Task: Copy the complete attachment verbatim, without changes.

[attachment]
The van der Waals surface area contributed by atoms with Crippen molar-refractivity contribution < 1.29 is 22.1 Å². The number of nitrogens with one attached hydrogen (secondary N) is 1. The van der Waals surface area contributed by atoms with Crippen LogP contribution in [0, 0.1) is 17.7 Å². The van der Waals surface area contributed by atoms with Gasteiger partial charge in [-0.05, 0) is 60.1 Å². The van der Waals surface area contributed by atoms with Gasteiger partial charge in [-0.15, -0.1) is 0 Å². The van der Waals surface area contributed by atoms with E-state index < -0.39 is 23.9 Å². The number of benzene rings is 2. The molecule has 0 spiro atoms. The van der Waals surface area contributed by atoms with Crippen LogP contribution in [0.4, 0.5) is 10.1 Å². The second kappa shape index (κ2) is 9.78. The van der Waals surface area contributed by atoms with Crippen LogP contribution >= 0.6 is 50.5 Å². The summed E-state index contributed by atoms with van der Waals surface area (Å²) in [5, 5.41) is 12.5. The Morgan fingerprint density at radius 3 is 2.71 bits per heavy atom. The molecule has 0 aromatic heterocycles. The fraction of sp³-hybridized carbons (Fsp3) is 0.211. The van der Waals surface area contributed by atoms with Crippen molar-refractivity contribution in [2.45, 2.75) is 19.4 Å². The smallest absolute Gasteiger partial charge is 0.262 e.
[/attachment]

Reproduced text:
The van der Waals surface area contributed by atoms with Crippen molar-refractivity contribution < 1.29 is 22.1 Å². The number of nitrogens with one attached hydrogen (secondary N) is 1. The van der Waals surface area contributed by atoms with Crippen LogP contribution in [0, 0.1) is 17.7 Å². The van der Waals surface area contributed by atoms with Gasteiger partial charge in [-0.05, 0) is 60.1 Å². The van der Waals surface area contributed by atoms with Gasteiger partial charge in [-0.15, -0.1) is 0 Å². The van der Waals surface area contributed by atoms with E-state index < -0.39 is 23.9 Å². The number of benzene rings is 2. The molecule has 0 spiro atoms. The van der Waals surface area contributed by atoms with Crippen LogP contribution in [0.4, 0.5) is 10.1 Å². The second kappa shape index (κ2) is 9.78. The van der Waals surface area contributed by atoms with Crippen LogP contribution >= 0.6 is 50.5 Å². The summed E-state index contributed by atoms with van der Waals surface area (Å²) in [5, 5.41) is 12.5. The Morgan fingerprint density at radius 3 is 2.71 bits per heavy atom. The molecule has 0 aromatic heterocycles. The fraction of sp³-hybridized carbons (Fsp3) is 0.211. The van der Waals surface area contributed by atoms with Crippen molar-refractivity contribution in [2.45, 2.75) is 19.4 Å². The smallest absolute Gasteiger partial charge is 0.262 e.